The stress levied upon the sanctity of human life as part of the animate universe is very remarkable.

We suspect, though we cannot bring our suspicions to the proof, that the example of his master, Julian, exercised a deep and enduring influence over the character of Ammianus. Julian was just the kind of man to inspire enthusiasm in a young soldier of sound moral instincts and intellectual aspirations. His frame was strong and athletic, his eyes remarkable for beauty and intelligence, his temperament of that sanguine and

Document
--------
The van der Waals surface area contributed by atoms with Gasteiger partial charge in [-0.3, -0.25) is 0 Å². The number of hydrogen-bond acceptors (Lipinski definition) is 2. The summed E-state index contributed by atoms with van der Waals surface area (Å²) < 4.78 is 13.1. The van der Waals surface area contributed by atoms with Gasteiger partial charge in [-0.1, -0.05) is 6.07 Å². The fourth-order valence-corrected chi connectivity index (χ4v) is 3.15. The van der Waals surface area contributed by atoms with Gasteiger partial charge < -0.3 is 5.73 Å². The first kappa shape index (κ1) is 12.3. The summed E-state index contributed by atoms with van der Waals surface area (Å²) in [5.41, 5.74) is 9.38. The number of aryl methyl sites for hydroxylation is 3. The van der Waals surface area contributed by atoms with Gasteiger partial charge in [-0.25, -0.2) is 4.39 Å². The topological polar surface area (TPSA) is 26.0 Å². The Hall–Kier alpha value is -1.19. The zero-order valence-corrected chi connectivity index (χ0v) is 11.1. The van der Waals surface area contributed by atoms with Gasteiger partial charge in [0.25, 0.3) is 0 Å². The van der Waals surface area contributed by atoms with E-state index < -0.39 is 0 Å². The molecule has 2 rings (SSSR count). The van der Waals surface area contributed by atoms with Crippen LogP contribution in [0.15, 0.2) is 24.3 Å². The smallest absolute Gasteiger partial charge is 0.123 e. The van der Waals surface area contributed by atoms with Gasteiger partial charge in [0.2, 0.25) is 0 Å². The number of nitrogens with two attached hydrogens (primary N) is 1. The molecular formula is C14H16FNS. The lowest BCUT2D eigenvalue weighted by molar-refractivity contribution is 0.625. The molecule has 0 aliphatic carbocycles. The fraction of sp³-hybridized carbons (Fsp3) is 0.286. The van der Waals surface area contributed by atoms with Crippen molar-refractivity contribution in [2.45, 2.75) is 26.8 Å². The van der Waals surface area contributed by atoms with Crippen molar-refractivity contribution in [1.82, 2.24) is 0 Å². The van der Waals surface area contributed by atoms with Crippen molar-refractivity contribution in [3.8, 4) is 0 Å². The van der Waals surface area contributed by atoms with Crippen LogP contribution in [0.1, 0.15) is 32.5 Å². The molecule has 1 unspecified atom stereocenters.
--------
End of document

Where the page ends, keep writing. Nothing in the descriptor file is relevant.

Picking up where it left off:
impetuous type which specially appeals to young men. When in later life Ammianus comes to compose the fulllength portrait of the 'Apostate,' the first trait which strikes him is the heroic air of the sitter. The Emperor was no ordinary man. He was to be classed with the heroes-vir profecto heroicis connumerandus ingeniis '— having that indifference for the comforts and luxuries of life which, combined with high courage, brilliant energy and moral ardour, strikes the mind with an ineffaceable impression of greatness. The pursuit of philosophy, though it may give lustre to the soul, does not always improve the manners of the student. But it is very clear that Julian was attractive. His retentive memory, his eager excitable interest in the great things of literature and philosophy, his copious and fluent gift of conversation, must have made him a stimulating and perhaps even a fatiguing companion. The philosopher Julian was very unlike the philosopher Kant or the philosopher Frederick the Great. Of that patient, plodding, exploring faculty which goes to the making of metaphysical systems, he was completely innocent. He was, in fact, no more of a philosopher than Napoleon, and no more of a cynic than Carlyle. The principal characteristic of his temperament was a glowing impetuosity. He did everything with a rush and practically nothing on system. He would neglect food or sleep for an interesting book or a metaphysical disquisition, and in disputation would be as careless of his dignity as in battle he was reckless of his life. If we are to judge from his writings, most of them dashed off at white heat, he possessed that rare power of giving complete expression to mind and temperament which is the sure mark of literary genius. Now a man of this rushing quality, without reticence or reserve, makes mistakes and easily exposes himself to ridicule, but he is apt to be attractive, as the secretive, cunning, balancing intellect can never hope to be. What is singular, however, is to find this kind of temperament united to a very high measure of practical competence, for Julian was an excellent soldier, expert in every branch of the military art. Ammianus, who speaks with authority upon such points, commends his command of the principles of siege warfare, his skill in the selection of healthy